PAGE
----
The new leader of a major US public institution had a mandate for change. Her department failed to meet the budget for five years. The press was having a field day with tales of incompetence, inefficiency, and bureaucracy gone mad. Morale was extremely low; key talent was leaving. The leader felt she knew what had to be fixed, but she didn’t have the talent. There was no quick fix—each division had its own approach to recruiting, and all were consumed with their immediate needs. The defectors were mostly the higher performers and specialist talent the organization wanted to keep.
In the leader’s words, a team was commissioned to “fix the leaky bucket, and fill it with the finest stuff imaginable!” Core members from each division populated a task force to meet the challenge. Division leaders were told they were on the hook. The team first determined the talent requirements for the organization’s five-year plan. Two roles were especially important: general managers and data-analytics specialists. The team then coupled this demand view of talent with a supply view and identified the gaps. Senior leaders gave the team a mandate for bold action.
With the priorities established, the team took a deep dive into the current mess. What did recruits in each target segment care about? How did the institution compare with their other options? Why were people in key roles departing? Which current approaches were and weren’t working? Using interview techniques to get behind superficial answers, the team gathered qualitative data. Quantitative data were generated by predictive analytics algorithms that determine patterns and an analysis of how general managers spent their time.
The organization’s value proposition—the promise of interesting work, on-the-job development, and an attractive, flexible career path—turned out to be on target. However, the reality didn’t live up to it. When recruits called friends hired previously, they heard that the organization had gone “bureau-crazy.” Recruiters knew this, but their incentives were to get people through the door, so they hyped roles to meet short-term goals. Good talent left quickly, while others, happy with the security and relatively high pay, “quit and stayed,” remaining on the payroll but contributing little.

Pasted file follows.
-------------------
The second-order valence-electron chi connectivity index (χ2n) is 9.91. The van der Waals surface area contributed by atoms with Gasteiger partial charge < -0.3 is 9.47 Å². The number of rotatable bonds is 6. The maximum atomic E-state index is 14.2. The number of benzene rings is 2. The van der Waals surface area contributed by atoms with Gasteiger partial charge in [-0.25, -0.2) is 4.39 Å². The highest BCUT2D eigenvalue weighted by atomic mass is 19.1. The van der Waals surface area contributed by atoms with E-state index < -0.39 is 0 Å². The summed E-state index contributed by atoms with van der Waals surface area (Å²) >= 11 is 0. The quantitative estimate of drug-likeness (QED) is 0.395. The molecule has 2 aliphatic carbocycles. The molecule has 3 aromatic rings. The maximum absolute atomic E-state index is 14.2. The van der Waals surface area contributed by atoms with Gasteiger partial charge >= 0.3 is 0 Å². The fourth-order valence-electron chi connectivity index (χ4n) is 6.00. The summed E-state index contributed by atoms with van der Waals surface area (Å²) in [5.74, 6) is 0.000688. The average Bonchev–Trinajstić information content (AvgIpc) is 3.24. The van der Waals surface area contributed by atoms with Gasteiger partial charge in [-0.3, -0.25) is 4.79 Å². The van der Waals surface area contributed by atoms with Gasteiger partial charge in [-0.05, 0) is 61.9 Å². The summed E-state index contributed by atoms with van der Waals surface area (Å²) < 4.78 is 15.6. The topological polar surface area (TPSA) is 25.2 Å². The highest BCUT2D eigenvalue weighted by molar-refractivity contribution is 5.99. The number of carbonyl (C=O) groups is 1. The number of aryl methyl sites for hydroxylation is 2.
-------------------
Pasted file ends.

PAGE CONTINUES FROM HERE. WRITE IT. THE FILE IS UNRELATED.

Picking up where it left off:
The team found that specialist candidates wanted a different value proposition: deeper technical development, opportunities for special projects, a more relaxed and informal environment, and freedom from administrative tasks.
The working team recommended two discrete career paths, for generalists and specialists. The role of general managers would be adjusted to let them play more of a coaching (rather than a coordination) role. For data analysts, the team proposed more relaxed, informal recruitment events on school campuses and a stronger referral program. Predictive analytics showed that the organization had significant weaknesses for some roles. Its leaders agreed to “segment of one” discussions with the highest performers to understand their issues and fix them quickly.
Analytics suggested that ten vital leaders might be on the verge of leaving. They were engaged to help reinvent the EVP for the general-manager role—an approach that not only produced better answers but also helped to promote retention. Further changes were proposed for the annual succession-planning process (for instance, focusing on pivotal roles) and the recruitment process, to make both more efficient.
The leader and top team led from the front—for example, by personally attending the newly overhauled top-talent development programs—to communicate the importance of making the target EVP real and vibrant. She quickly became known for asking two questions in every performance dialogue: “what are your top five to seven priorities?” and “who are your top five to seven most talented leaders?” People learned that there should be a match between the answers. A talent office created to ensure progress reported on key metrics, such as time and cost to hire, as well as acceptance and attrition rates (overall and for key talent). These were studied with as much intensity as operational and financial metrics. To institutionalize transparency, the talent office developed an interactive dashboard with metrics on hiring, quality, fit, and efficiency.
The results appeared quickly: employee engagement shot up and attrition declined, especially among the most recent hires. Acceptance rates started improving, and employees became a powerful recruiting source. HR launched “choose who you want to work with” campaigns and made the most dynamic leaders and specialists “recruiting captains” for key campuses and career fairs.
Eighteen months later, after rising nearly 40 spots in the public sector’s Best Place to Work ranking, the organization found it easier to access talent, especially data scientists. Attrition dropped to historic lows, particularly in critical general-management and specialist roles. As a final sign of success, instead of trumpeting the organization’s downward spiral, headlines announced the bold new agenda and leadership.